|To:||Topband Reflector <email@example.com>|
|Subject:||[Fwd: Re: Topband: Two Wire Beverage Query...]|
|From:||Herb Schoenbohm <firstname.lastname@example.org>|
|Date:||Fri, 20 Aug 2004 07:15:04 -0400|
-------- Original Message -------- Subject: Re: Topband: Two Wire Beverage Query... Date: Fri, 20 Aug 2004 06:57:01 -0400 From: Herb Schoenbohm <email@example.com> To: Ford Peterson <firstname.lastname@example.org> References: <000b01c48672$52e3efc0$6800a8c0@Office2>
I just recall from the original Beverage 1922 paper that the true characteristic and performance of a classic Beverage are enhanced by relatively poor soil under the length of the wire creating the wave tilt required. In other words a good ground at each end is the key, I would imagine. Also a Beverage over a salt marsh or salt water is not supposed to be all that hot. My advise, don't run a ground wire under any Beverage, although with a multiwire one all bets may be off, but I am not sure. But I understand a ground return underneath may not be the way to go. I think it would be preferable to terminate with the correct impedance, transformer or no transformer. Using a Vactrol or a 2K non inductive pot may be the easier way to make it work. Send the RX audio out on a 2 meter simplex frequency while listening to a Ground wave AM station in the undesired direction with the BFO on.(Try the expanded band from 1700 on done till you get the station you need. The FCC online Media Bureau data base will give you power and location) Adjust the pot for the greatest rejection in the undesired direction. That is the way I have done it for years and I still think it is the easiest way to get something to happen for you. You can always replace the pot if you wish with the correct fixed value. However, sometimes with seasonal changes the soil resistance, especially in cold climates, or during rainy seasons, will change and thus you might want to check the best null at different times of the year.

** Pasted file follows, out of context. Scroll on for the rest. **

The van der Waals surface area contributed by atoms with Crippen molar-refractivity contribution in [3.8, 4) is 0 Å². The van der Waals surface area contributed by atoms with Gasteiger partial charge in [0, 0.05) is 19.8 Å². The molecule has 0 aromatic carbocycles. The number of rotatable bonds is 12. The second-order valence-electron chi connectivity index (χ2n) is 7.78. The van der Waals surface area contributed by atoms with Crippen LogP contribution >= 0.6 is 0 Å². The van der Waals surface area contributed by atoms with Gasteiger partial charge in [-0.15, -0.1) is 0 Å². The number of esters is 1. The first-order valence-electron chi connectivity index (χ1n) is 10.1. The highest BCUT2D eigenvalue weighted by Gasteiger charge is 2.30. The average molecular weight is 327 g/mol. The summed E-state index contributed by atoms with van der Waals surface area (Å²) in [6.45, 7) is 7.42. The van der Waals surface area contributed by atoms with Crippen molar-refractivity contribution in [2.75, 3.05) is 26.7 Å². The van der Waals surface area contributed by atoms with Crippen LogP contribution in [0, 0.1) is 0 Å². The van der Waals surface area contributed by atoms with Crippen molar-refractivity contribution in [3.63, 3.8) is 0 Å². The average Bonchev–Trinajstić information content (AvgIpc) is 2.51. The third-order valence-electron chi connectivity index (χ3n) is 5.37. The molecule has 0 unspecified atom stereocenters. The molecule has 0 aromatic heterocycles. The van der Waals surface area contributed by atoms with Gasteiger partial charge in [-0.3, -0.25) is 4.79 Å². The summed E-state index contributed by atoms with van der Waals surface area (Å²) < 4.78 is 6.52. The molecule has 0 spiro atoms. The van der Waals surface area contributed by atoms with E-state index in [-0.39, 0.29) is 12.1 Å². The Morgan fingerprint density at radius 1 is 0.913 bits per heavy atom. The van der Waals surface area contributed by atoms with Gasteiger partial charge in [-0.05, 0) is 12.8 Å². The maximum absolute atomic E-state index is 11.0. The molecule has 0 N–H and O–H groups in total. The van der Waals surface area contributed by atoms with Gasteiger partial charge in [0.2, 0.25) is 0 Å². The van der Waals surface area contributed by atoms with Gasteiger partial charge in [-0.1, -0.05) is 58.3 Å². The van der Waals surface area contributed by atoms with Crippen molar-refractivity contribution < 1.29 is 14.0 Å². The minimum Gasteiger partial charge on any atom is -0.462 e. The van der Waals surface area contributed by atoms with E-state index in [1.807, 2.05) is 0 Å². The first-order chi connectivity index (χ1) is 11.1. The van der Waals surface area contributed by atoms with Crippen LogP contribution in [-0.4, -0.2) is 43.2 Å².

Herb Schoenbohm, KV4FZ
Ford Peterson wrote:
It seems to me that I've seen some discussion about running a wire on the ground along the length of a beverage to connect the grounds between the feed point and the termination. Is this true? This 1 wavelength beverage is 9' off what appears to be very high conductivity soil. I'm using a transformer instead of resistors to terminate the end, which means I need a pretty good ground return to make it work correctly. Would another run of wire help?
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